The study included 331 subjects (101 normal weight, 114 obese, 116 T2DM) with adequate echocardiographic images to determine LA function. Demographic data are shown in table 1. There were significant differences between the groups pertaining to gender and race. The obese and T2DM groups had a higher percentage of females (p = 0.003) and a higher proportion of African American patients (p = 0.01). There was no significant difference in the BMI between the obese and T2DM groups and no significant difference in age among the three groups. Normal weight patients had significantly lower resting heart rates compared to obese and T2DM patients (p < 0.0001). Systolic blood pressure (SBP) and diastolic blood pressure (DBP) were higher in obese and T2DM compared to normal subjects (p < 0.0001). There were no significant differences among the groups in LV shortening fraction or ejection fraction. Indexed LV mass was higher in the obese and T2DM groups compared to the normal group (p < 0.0001).
There were significant differences between the groups in several markers of LV diastolic function. Obese and T2DM patients had significantly higher average E/e’ (p < 0.0001) and lower septal (p < 0.0001) and lateral (p < 0.0001) e’ compared to the normal group. Additionally, there were significant differences in mitral inflow E/A ratios (p < 0.0001) with T2DM patients having the lowest ratio (Table 2). The direction of all these parameters indicates diastolic function abnormalities in obese and diabetic subjects.
We also observed differences between the obese and T2DM groups in the prevalence of abnormal diastolic function (Table 3). Of note, 65% of T2DM subjects were in the 75th percentile or higher for average E/e’ values based on the normal control group compared to 45% of the obese group (p < 0.0001). Similar significant differences were also seen in the lateral and septal e’ values (Table 3).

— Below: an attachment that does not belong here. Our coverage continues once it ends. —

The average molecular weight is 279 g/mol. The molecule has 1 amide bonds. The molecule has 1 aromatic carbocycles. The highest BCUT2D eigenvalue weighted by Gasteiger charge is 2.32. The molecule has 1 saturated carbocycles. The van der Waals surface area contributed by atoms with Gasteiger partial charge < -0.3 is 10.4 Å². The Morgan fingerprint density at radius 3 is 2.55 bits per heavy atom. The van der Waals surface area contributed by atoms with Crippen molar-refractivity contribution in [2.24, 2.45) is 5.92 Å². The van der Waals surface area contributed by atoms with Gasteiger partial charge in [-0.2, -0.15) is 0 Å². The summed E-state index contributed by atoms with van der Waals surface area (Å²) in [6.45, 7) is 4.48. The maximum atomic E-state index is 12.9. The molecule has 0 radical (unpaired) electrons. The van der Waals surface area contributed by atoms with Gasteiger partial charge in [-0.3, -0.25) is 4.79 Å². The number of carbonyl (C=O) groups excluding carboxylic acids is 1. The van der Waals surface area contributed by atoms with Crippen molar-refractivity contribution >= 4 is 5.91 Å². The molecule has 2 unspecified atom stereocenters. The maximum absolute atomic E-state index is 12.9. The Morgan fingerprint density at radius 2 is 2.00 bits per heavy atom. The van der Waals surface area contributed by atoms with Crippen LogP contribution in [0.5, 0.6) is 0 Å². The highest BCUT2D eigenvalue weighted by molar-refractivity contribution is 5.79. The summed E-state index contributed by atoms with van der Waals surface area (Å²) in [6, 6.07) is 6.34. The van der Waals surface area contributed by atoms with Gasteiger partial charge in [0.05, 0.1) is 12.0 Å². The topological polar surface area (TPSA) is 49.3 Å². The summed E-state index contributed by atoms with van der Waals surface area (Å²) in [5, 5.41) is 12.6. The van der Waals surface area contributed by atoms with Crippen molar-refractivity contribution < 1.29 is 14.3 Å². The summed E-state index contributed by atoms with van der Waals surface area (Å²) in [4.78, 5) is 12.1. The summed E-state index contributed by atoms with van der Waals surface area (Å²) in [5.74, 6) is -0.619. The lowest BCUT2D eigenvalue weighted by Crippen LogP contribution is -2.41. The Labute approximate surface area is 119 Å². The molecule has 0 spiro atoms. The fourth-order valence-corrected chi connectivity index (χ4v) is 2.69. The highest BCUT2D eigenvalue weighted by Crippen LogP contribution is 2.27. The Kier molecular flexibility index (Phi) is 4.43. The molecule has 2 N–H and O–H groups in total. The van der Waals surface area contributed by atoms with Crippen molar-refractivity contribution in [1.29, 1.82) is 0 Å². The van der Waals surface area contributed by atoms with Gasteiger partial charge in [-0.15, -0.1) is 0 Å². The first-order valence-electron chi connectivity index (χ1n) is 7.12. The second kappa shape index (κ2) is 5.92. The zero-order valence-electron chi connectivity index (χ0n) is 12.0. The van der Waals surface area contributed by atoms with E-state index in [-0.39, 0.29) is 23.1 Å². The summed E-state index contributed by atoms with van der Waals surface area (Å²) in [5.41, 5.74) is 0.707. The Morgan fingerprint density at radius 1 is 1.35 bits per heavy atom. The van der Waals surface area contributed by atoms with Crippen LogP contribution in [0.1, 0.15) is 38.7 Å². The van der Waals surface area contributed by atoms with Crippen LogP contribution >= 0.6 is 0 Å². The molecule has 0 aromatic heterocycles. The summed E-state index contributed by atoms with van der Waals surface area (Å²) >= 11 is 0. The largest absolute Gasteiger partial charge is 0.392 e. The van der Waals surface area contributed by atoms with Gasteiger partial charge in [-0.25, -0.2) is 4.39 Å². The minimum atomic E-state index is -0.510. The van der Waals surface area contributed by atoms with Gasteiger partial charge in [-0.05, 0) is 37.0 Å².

LA Function Differences Between The Groups:
Obese and T2DM had significantly lower reservoir (p < 0.0001), conduit (p = 0.007) and booster strain (p = 0.0002) compared to normal subjects (Table 2).
Strain rate analysis showed a significantly lower reservoir strain rate in obese and T2DM subjects (p = 0.01). The conduit strain rate was also significantly worse (less negative) in obese and T2DM subjects (p = 0.001). There were no significant differences among the groups in booster strain rate.
There were no differences among the groups in left atrial dimension indexed to body surface area (p = 0.2). However, indexed left atrial volume to body surface area was significantly lower in the obese and T2DM groups compared to the normal group (p < 0.0001) due to the larger body surface area in obese and T2DM groups. There was no significant difference among the groups in atrial emptying fraction (p = 0.3).
Univariate associations of left atrial strain with other echocardiographic measures:
Correlation analysis showed that higher LV mass was associated with lower reservoir and conduit strain (p < 0.0001), reservoir strain rate (p = 0.003), and worse conduit strain rate (p = 0.002). A higher indexed LA volume was associated with lower conduit strain and worse reservoir strain rate (Supplemental data).
Reservoir and conduit strain were positively associated with lateral and septal e’, and mitral E/A ratio. Conduit strain rate was negatively associated with lateral and septal e’, and mitral E/A ratio, while it was positively associated with E/e’ ratio. This indicates that a higher conduit strain rate (less negative, worse) correlated to a lower e’ and thus a higher E/e’ ratio (Supplemental data).
Predictors Of Abnormal Diastolic Function:
Multivariable analysis showed that higher conduit strain rate (less negative) was a significant predictor of being in the worst 25th percentile of mitral E/A (odds ratio (OR), 2.18 ; confidence interval (CI) 1.57–3.03 per unit increase in strain rate, p < 0.0001). Additionally, a lower reservoir strain rate was a significant predictor of being in the worst 25th percentile for septal e’ (OR, 2.15 ; CI 1.24–3.72 per unit decrease in strain, p = 0.006). Importantly, indexed LA volume and LA dimension were not predictors of diastolic dysfunction (Table 4).